When MBA Rankings Lag The Facts


You can’t put a price on a good reputation. That’s true in business…and even more so in academia. Take business schools, for example. Prospective employers and partners often make assumptions based on where you graduated. List an MBA from a top tier and doors magically open. Fellow alums give you the secret handshake. Your superiors bother to learn your name.  And your peers listen more intently when you speak (at least at first).

A business school’s reputation carries that kind of weight. Question is, how much of that reputation is based on quantitative data over carefully-calibrated branding?

U.S. News and World Report recently attempted to answer that question for undergraduate programs. As the proverbial “gold standard” for postsecondary rankings, U.S. News conducted its second annual analysis of schools whose rank doesn’t match its reputation. Using a methodology developed by Bob Morse, the director of research at U.S. News, undergraduate programs were broken into two categories: “overperformers” and “underperformers.”


Here’s how it worked: U.S. News bases its undergraduate rankings on factors like “admissions selectivity, financial and faculty resources, graduation and retention rates, alumni giving, and graduation rate performance.” Each of these indicators is given a particular weight in a formula used to calculate a school’s overall rank. However, U.S. News also factors in “peer assessments,” where administrators and tenured faculty rate other schools using a 5 point scale, with 1 being “marginal” and 5 being “outstanding.”

After ranking schools from highest to lowest on peer assessment, U.S. News subtracts a school’s overall rank from its peer assessment rank. A positive number indicates that a school is an “over performer,” while a negative number reflects an “underperformer.” In Morse’s words, an overperforming school has a “reputation among its academic peers [that] has not kept pace with what it has achieved in the underlying academic indicators. This could be because academic reputation is a lagging indicator – it can take time for a school’s academic peers to understand the real progress of a university.” Conversely, an “underperforming” school’s ranking may be artificially inflated based on the subjective peer assessments of the academics who were polled.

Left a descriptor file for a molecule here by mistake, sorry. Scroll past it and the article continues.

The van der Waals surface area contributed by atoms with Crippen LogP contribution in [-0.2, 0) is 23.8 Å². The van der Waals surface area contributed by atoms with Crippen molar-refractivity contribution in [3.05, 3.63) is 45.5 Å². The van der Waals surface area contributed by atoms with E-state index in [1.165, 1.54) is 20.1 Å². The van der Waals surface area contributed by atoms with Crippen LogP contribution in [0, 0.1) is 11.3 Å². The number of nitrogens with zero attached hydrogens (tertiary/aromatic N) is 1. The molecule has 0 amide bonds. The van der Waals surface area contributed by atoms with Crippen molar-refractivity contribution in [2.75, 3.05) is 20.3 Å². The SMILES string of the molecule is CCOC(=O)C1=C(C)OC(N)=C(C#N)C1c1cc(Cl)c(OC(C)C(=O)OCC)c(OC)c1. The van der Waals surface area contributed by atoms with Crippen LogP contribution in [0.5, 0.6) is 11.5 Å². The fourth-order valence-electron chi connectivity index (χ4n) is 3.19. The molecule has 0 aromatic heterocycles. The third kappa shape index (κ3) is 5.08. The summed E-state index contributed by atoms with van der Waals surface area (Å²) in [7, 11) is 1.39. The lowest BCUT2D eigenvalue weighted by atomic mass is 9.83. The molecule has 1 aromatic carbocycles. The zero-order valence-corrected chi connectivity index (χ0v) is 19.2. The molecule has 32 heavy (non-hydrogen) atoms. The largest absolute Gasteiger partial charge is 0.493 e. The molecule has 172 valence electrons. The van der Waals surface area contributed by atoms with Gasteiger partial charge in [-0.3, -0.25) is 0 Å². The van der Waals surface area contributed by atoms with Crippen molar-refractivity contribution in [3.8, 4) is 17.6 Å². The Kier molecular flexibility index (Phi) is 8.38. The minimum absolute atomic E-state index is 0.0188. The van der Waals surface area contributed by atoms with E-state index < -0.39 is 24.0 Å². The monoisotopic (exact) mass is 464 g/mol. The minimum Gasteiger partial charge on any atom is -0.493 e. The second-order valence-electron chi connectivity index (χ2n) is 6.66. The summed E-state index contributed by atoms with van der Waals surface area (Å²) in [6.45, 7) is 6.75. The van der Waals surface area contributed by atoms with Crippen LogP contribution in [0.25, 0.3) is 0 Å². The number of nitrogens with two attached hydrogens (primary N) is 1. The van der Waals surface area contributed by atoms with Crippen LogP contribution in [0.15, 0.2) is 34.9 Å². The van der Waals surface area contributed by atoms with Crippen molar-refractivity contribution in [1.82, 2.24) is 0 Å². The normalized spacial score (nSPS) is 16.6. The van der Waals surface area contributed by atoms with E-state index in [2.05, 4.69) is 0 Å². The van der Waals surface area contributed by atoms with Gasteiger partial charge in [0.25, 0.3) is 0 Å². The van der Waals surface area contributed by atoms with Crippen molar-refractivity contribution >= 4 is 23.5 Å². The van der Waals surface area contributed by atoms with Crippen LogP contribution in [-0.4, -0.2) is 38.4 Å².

Impressed with this formula, we wondered what it might reveal about MBA programs. In the 2014 U.S. News Business School Rankings, peer assessment scores were derived from “business school deans and directors of accredited master’s programs in business.” According to U.S. News, 43% of the deans and directors surveyed responded, with these peer assessments accounting for 25% of each school’s weighted ranking. As a result, a fourth of a business program’s ranking is based on the opinions of experts who may not necessarily be basing their ratings on empirical data.


Of course, to agree with the premise you have to buy into the notion that the remaining part of U.S. News’ methodology accurately measures the relative rank of the full-time MBA program it purports to measure. Besides the peer assessment portion, the rest of the rank is pretty much based on quality factors: average GMAT and GPA, acceptance rate for applicants, average starting salary and bonus, percentage of class with jobs at graduation and three months later, and an opinion poll of corporate recruiters.